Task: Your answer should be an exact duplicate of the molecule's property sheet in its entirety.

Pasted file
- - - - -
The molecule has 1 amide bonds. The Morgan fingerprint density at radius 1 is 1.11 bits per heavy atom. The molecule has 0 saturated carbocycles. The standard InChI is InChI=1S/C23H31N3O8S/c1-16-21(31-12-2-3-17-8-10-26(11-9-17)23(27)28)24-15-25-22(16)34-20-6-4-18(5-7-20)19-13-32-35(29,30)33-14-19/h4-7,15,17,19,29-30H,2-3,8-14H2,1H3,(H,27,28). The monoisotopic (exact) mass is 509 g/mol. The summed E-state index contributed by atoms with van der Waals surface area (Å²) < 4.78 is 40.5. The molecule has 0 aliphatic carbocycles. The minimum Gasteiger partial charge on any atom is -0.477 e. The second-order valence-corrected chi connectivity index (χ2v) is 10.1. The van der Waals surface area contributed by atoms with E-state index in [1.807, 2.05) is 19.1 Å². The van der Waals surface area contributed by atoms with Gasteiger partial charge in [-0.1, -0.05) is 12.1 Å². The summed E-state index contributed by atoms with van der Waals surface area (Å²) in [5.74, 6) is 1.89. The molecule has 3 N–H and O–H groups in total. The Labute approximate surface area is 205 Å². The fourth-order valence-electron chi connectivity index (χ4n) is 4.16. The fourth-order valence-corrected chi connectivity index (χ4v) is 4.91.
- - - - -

The molecule has 1 amide bonds. The Morgan fingerprint density at radius 1 is 1.11 bits per heavy atom. The molecule has 0 saturated carbocycles. The standard InChI is InChI=1S/C23H31N3O8S/c1-16-21(31-12-2-3-17-8-10-26(11-9-17)23(27)28)24-15-25-22(16)34-20-6-4-18(5-7-20)19-13-32-35(29,30)33-14-19/h4-7,15,17,19,29-30H,2-3,8-14H2,1H3,(H,27,28). The monoisotopic (exact) mass is 509 g/mol. The summed E-state index contributed by atoms with van der Waals surface area (Å²) < 4.78 is 40.5. The molecule has 0 aliphatic carbocycles. The minimum Gasteiger partial charge on any atom is -0.477 e. The second-order valence-corrected chi connectivity index (χ2v) is 10.1. The van der Waals surface area contributed by atoms with E-state index in [1.807, 2.05) is 19.1 Å². The van der Waals surface area contributed by atoms with Gasteiger partial charge in [-0.1, -0.05) is 12.1 Å². The summed E-state index contributed by atoms with van der Waals surface area (Å²) in [5.74, 6) is 1.89. The molecule has 3 N–H and O–H groups in total. The Labute approximate surface area is 205 Å². The fourth-order valence-electron chi connectivity index (χ4n) is 4.16. The fourth-order valence-corrected chi connectivity index (χ4v) is 4.91.